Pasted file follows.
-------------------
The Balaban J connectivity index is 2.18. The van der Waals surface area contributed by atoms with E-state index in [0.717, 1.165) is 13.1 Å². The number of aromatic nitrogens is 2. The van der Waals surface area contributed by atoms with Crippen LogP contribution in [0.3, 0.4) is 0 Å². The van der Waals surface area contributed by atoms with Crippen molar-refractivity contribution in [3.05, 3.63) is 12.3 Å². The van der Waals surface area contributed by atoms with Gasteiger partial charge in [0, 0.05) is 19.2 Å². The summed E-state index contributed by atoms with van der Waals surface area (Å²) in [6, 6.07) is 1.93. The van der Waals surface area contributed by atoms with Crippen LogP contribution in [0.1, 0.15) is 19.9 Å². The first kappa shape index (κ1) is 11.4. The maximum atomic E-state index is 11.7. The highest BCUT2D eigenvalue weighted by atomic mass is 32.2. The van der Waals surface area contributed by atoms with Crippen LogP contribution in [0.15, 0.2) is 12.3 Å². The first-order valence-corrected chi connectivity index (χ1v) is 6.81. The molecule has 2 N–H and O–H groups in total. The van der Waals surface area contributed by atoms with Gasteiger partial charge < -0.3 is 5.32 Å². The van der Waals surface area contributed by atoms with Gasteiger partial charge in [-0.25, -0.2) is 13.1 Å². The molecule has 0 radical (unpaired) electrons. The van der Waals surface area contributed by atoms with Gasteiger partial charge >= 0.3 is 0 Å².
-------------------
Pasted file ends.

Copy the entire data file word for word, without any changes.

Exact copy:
The Balaban J connectivity index is 2.18. The van der Waals surface area contributed by atoms with E-state index in [0.717, 1.165) is 13.1 Å². The number of aromatic nitrogens is 2. The van der Waals surface area contributed by atoms with Crippen LogP contribution in [0.3, 0.4) is 0 Å². The van der Waals surface area contributed by atoms with Crippen molar-refractivity contribution in [3.05, 3.63) is 12.3 Å². The van der Waals surface area contributed by atoms with Gasteiger partial charge in [0, 0.05) is 19.2 Å². The summed E-state index contributed by atoms with van der Waals surface area (Å²) in [6, 6.07) is 1.93. The van der Waals surface area contributed by atoms with Crippen LogP contribution in [0.1, 0.15) is 19.9 Å². The first kappa shape index (κ1) is 11.4. The maximum atomic E-state index is 11.7. The highest BCUT2D eigenvalue weighted by atomic mass is 32.2. The van der Waals surface area contributed by atoms with Crippen LogP contribution in [0.15, 0.2) is 12.3 Å². The first-order valence-corrected chi connectivity index (χ1v) is 6.81. The molecule has 2 N–H and O–H groups in total. The van der Waals surface area contributed by atoms with Gasteiger partial charge < -0.3 is 5.32 Å². The van der Waals surface area contributed by atoms with Gasteiger partial charge in [-0.25, -0.2) is 13.1 Å². The molecule has 0 radical (unpaired) electrons. The van der Waals surface area contributed by atoms with Gasteiger partial charge >= 0.3 is 0 Å².